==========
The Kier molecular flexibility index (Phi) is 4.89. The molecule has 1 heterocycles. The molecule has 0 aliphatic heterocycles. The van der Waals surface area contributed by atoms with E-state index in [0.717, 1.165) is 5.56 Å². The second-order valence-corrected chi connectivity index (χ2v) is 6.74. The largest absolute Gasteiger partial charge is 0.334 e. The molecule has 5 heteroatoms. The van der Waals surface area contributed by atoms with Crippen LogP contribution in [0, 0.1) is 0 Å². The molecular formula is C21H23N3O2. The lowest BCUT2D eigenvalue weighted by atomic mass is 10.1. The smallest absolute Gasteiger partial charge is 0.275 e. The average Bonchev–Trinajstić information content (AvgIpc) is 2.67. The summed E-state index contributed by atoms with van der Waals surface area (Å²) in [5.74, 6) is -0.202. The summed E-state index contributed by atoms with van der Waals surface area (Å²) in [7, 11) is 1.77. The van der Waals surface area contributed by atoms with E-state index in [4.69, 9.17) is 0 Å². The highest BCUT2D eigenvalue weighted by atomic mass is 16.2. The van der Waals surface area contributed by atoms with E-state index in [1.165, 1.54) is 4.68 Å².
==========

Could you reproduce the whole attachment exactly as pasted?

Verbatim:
The Kier molecular flexibility index (Phi) is 4.89. The molecule has 1 heterocycles. The molecule has 0 aliphatic heterocycles. The van der Waals surface area contributed by atoms with E-state index in [0.717, 1.165) is 5.56 Å². The second-order valence-corrected chi connectivity index (χ2v) is 6.74. The largest absolute Gasteiger partial charge is 0.334 e. The molecule has 5 heteroatoms. The van der Waals surface area contributed by atoms with Crippen LogP contribution in [0, 0.1) is 0 Å². The molecular formula is C21H23N3O2. The lowest BCUT2D eigenvalue weighted by atomic mass is 10.1. The smallest absolute Gasteiger partial charge is 0.275 e. The average Bonchev–Trinajstić information content (AvgIpc) is 2.67. The summed E-state index contributed by atoms with van der Waals surface area (Å²) in [5.74, 6) is -0.202. The summed E-state index contributed by atoms with van der Waals surface area (Å²) in [7, 11) is 1.77. The van der Waals surface area contributed by atoms with E-state index in [4.69, 9.17) is 0 Å². The highest BCUT2D eigenvalue weighted by atomic mass is 16.2. The van der Waals surface area contributed by atoms with E-state index in [1.165, 1.54) is 4.68 Å².